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Heavy weight suit instead of overcoat

yachtie

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Originally Posted by JayJay
I agree. If it's really cold, I'll put on my stocking cap along with the scarf and gloves. It's not very handsome, but it serves its purpose.


Even a fedora, cap or trilby makes a big difference.
 

ecdhunt

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In my case, my overcoat is a 42L- just like my jacket size. I tried the 44 and it was just too much space. I do wear the suit jacket underneath it.

Originally Posted by sho'nuff
On a related-note, hope you dont mind, but when you purchase a formal overcoat or topcoat, do you have to estimate and get the size one above your suit size? Like this:
Suit size 42R -> get a 44R overcoat

Or

Do you stick with the same overcoat size as your suit because the coat already compensates for the fact you will be wearing it over your suit?


And
Ive seen people wear just the overcoat over a tie and shirt. Is this (traditionally) acceptable? (Like is there actually a separate overcoat for this) or is it just a casual thing people do these days?
Thanks
 

Doc4

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Originally Posted by Manton
So how come when I do it, it is a sign of hopeless iGentry?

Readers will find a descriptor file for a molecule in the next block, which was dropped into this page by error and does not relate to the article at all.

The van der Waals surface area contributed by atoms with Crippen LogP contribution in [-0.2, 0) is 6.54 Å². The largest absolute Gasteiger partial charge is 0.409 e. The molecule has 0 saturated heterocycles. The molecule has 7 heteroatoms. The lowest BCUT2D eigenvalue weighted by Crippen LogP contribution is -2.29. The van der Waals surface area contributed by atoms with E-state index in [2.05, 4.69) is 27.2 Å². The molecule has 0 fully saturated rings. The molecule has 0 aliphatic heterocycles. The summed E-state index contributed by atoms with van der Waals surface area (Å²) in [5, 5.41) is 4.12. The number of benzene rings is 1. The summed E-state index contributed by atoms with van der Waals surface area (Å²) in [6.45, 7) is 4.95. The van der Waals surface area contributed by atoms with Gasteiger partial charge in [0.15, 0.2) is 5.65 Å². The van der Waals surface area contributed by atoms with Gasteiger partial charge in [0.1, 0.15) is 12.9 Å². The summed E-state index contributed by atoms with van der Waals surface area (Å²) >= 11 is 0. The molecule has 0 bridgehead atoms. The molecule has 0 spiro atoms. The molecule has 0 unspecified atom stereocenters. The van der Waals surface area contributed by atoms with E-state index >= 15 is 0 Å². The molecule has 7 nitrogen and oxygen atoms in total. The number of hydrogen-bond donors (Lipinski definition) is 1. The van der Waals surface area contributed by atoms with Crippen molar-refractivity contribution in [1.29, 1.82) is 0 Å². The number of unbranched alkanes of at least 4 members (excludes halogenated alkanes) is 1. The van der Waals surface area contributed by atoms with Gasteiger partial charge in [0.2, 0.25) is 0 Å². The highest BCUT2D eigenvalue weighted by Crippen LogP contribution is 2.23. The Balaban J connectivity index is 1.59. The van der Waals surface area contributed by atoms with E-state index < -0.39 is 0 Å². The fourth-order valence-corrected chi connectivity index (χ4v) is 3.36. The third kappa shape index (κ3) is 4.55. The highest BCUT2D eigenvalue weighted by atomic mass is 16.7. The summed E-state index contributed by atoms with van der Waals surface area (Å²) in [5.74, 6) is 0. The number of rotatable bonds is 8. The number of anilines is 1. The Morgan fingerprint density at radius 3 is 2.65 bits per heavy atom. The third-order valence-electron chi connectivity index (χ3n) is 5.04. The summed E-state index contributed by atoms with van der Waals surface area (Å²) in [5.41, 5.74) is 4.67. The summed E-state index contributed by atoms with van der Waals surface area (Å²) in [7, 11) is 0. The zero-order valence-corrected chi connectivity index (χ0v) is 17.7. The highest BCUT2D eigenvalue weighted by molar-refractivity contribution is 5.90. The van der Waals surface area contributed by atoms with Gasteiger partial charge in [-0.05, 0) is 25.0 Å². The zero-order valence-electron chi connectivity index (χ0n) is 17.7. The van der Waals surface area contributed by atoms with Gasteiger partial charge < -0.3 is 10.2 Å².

confused.gif



We assume everything you do is a sign of hopeless iGentry.
 

KObalto

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Originally Posted by ecdhunt
In my case, my overcoat is a 42L- just like my jacket size. I tried the 44 and it was just too much space. I do wear the suit jacket underneath it.

Agreed, generally your overcoat is the same size as your suit. Unfortunately, I had to find this out for myself as my father believed you should size up one.
 

82-Greg

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I believe the real estate rule applies: Location, Location, Location!

I live in the middle-atlantic area circa Washington, DC. I have and wear multiple overcoats. Wouldn't think of not having them in the wardrobe.
 

Sator

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Originally Posted by yachtie
As I've gotten more 16 oz+ suits made up I've skipped the overcoat down to say the low 30's. Getting a higher cut vest is a real help. As long as your office isn't heated to nuclear core temperature they work out fine indoors. Pretty surprising really.

16 Oz worsted doesn't run that warm, and I wear a three piece 16 Oz lounge 3/4 seasons in Sydney. 16 Oz flannel would run warmer but even then I would happily wear an overcoat on top of that in the local winter.

The current wisdom seems to be that 16 Oz worsteds run so hot that they unfailingly cause a thermonuclear meltdown but you are probably going to be disappointed when you find that it doesn't keep you anywhere near as warm as you are hoping.

In fact, I wouldn't even classify 16 Oz worsted as heavy weight cloth. This is what Francis Poulin had to say in 1952:

poulinsuitweightxn8.jpg


14 Oz cloth is recommended for year round wear, and 12-13 Oz for women's wear. I would call 16 Oz medium weight cloth.
 

yachtie

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Originally Posted by Sator
16 Oz worsted doesn't run that warm, and I wear a three piece 16 Oz lounge 3/4 seasons in Sydney. 16 Oz flannel would run warmer but even then I would happily wear an overcoat on top of that in the local winter.